Land eyed by conservationists worth $12 million
EDWARDS – It’s worth it. Supporters of the effort to purchase and preserve 72 acres of land in Edwards celebrated another victory Wednesday when the parcel was appraised at between $12 million and $13 million. The purchase price is $12 million.County Commissioner Peter Runyon said he wasn’t surprised. Still, some feared that the Vail Valley Foundation – the organization leading the fund-raising effort to preserve the parcel as open space – were being asked to pay too high a price. Rick Hermes, a local developer who attempted to buy that land, couldn’t get an appraisal for $10 million about a year ago, Runyon said.”I felt as though we all sort of intuitively knew it was going to go there,” Runyon said. “Property values have been going up at almost 15 percent a year in the midvalley.”David Clayton of the Englewood-based firm of Husperger & Weston, LTD did the appraisal. According to foundation officials, Clayton is experienced in appraising open space in Colorado and his work is accepted by Great Outdoors Colorado, a group familiarly known as GOCO that gives grant money for open space.The Eagle County Board of Commissioners has agreed to contribute $6 million toward the fund-raising effort, but that donation was contingent on the land appraising for at least $12 million.
County Commissioner Tom Stone, who cast the lone vote against giving the $6 million, said he was glad the property appraised “appropriately.”Stone supported using the county’s open space tax – totaling about $3 million – toward purchasing the land and preserving it as open space. The property, better known as Eaton Ranch, lies in western Edwards, near the Eagle River and has been used as a gravel pit until recently. The ranch is owned by Bruce Eaton and Winifred Grimshaw-Edwards.However, Stone said he still disagrees with the board’s decision to pull $3 million out of the county’s general fund – used to pay for general operating expenses – to meet the Foundation’s entire $6 million request.”I think the county still owes the people a discussion about if this is a wise use of money,” he said. Commissioner Arn Menconi, who supported the expenditure, could not immediately be reached for comment Wednesday afternoon.Since the county decided to contribute to the cause, the foundation has raised an additional $2.5 million, said Ceil Folz, the organization’s president.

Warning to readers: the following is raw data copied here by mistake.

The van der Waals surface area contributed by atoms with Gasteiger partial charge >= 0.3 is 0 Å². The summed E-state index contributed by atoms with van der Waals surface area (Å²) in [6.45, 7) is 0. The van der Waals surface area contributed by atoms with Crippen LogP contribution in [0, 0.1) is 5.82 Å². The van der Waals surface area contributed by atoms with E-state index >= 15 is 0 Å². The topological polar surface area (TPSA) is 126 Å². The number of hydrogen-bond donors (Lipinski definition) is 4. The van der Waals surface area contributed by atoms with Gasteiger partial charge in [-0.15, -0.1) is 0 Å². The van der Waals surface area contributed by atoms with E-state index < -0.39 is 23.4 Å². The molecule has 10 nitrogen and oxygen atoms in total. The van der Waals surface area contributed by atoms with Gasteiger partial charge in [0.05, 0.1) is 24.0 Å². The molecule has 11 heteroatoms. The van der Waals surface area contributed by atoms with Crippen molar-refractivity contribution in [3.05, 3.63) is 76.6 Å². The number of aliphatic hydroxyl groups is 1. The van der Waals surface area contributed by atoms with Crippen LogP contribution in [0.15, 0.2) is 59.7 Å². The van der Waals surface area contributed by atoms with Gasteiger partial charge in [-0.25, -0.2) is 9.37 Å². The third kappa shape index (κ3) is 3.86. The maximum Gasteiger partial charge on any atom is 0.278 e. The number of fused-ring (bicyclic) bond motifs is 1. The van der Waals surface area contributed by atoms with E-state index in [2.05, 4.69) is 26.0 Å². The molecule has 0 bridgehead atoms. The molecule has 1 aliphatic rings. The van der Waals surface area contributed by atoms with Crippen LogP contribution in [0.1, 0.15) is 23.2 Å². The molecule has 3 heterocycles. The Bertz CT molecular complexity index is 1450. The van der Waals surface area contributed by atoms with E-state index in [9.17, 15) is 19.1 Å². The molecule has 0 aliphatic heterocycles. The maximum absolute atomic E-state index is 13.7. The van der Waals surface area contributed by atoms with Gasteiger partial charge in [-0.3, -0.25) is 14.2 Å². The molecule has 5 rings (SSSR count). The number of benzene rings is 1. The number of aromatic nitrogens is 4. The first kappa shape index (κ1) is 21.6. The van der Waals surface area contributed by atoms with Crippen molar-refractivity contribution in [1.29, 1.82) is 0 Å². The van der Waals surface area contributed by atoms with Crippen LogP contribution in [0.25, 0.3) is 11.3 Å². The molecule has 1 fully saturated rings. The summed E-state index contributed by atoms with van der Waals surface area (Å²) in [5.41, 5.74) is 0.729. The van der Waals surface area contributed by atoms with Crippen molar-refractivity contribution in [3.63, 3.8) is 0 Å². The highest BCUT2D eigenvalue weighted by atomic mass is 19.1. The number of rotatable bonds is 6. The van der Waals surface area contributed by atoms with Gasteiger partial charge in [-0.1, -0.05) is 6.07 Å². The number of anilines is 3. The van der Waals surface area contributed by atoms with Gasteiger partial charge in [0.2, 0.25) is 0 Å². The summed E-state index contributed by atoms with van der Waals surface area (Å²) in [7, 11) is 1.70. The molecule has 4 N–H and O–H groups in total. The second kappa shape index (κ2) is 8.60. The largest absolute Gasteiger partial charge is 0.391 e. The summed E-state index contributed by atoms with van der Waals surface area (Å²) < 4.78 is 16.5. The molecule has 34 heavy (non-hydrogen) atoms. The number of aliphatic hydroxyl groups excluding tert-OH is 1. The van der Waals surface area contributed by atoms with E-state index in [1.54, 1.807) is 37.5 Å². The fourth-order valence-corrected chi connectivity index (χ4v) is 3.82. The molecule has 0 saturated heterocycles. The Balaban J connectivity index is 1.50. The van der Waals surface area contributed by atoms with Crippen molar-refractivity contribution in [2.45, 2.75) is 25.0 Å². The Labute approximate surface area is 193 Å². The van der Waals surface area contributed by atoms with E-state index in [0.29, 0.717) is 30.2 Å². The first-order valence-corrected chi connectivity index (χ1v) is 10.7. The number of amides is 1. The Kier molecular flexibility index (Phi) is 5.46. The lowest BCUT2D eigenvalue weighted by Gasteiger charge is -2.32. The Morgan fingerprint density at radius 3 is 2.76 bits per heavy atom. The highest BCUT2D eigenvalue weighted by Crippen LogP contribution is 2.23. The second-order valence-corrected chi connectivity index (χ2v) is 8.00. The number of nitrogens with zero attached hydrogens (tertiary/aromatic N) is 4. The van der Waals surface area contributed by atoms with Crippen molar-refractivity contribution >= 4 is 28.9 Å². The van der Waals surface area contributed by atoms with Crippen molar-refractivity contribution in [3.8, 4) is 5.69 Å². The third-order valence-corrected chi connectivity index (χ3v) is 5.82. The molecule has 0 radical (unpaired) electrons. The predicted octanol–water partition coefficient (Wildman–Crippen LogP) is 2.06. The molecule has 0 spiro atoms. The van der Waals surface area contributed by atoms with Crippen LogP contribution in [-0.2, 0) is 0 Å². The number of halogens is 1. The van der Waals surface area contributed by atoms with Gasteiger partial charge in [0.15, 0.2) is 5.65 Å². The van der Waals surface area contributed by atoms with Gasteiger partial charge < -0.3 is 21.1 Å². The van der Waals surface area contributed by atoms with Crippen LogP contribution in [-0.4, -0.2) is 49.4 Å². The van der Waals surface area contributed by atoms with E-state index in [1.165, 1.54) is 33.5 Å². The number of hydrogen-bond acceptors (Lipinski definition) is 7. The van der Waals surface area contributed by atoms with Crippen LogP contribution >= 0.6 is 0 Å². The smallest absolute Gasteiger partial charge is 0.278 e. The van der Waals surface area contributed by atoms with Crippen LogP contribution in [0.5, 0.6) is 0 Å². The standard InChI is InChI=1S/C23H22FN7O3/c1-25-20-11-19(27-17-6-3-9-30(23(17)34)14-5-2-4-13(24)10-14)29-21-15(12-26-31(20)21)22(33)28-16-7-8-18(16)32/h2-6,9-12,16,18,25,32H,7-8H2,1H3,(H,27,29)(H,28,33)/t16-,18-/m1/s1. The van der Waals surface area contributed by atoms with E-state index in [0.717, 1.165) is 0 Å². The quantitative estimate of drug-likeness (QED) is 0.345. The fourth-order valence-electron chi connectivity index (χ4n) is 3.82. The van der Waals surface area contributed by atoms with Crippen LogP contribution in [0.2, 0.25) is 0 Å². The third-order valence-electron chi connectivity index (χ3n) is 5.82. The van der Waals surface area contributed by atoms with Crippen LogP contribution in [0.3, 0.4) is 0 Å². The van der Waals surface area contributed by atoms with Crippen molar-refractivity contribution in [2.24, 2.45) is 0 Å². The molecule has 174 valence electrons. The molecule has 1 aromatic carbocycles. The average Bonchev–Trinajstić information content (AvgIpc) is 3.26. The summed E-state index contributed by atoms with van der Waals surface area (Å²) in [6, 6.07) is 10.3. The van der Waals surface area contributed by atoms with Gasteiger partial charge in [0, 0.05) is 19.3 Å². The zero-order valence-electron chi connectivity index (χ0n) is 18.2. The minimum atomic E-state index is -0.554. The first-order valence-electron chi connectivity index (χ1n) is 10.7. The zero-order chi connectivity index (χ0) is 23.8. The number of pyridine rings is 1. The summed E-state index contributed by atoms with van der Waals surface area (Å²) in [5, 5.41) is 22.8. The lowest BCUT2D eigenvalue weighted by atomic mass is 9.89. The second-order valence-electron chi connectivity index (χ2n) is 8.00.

“The good news is, if you consider that we started in September needing to raise $12 million, we are three-fourths of the way along,” Folz said. “At the same time we certainly recognize that oftentimes the final dollars are hard to come by.”The group has until Sept. 1 to raise the full $12 million.Eagle County plans to apply for a $500,000 GOCO grant in hopes of adding to the foundation’s fund-raising total. However, the regional representative, Gypsum resident Joan Harned, has expressed concerns about purchasing and preserving that parcel. There have been no discussions on how the land, if purchased, will be maintained as open space, she said. Harned’s concerns are valid, Stone said. “I have voiced my concerns to the Vail Valley Foundation that if Joan Harned is not in favor of this, I think they are going to have a difficult time getting GOCO to offer a grant,” Stone said. Runyon, however, said he is optimistic the foundation will be able to raise $12 million by the Sept. 1 deadline.
“I know that a lot of people say why should I give? That’s double taxation because the county taxes me and they’ve come up and given money,” Runyon said. “It’s more important than that. I know that I’m going to be giving money.”It’s a cause worth contributing to because it will prevent land in the valley from being developed, Runyon said.”That, to me, is worth looking at,” he said. “It’s stepping up to the plate and saying that’s not the kind of community… that I moved to the mountains for.”Staff Writer Tamara Miller can be reached at 949-0555, ext. 607, or firstname.lastname@example.org.Vail, Colorado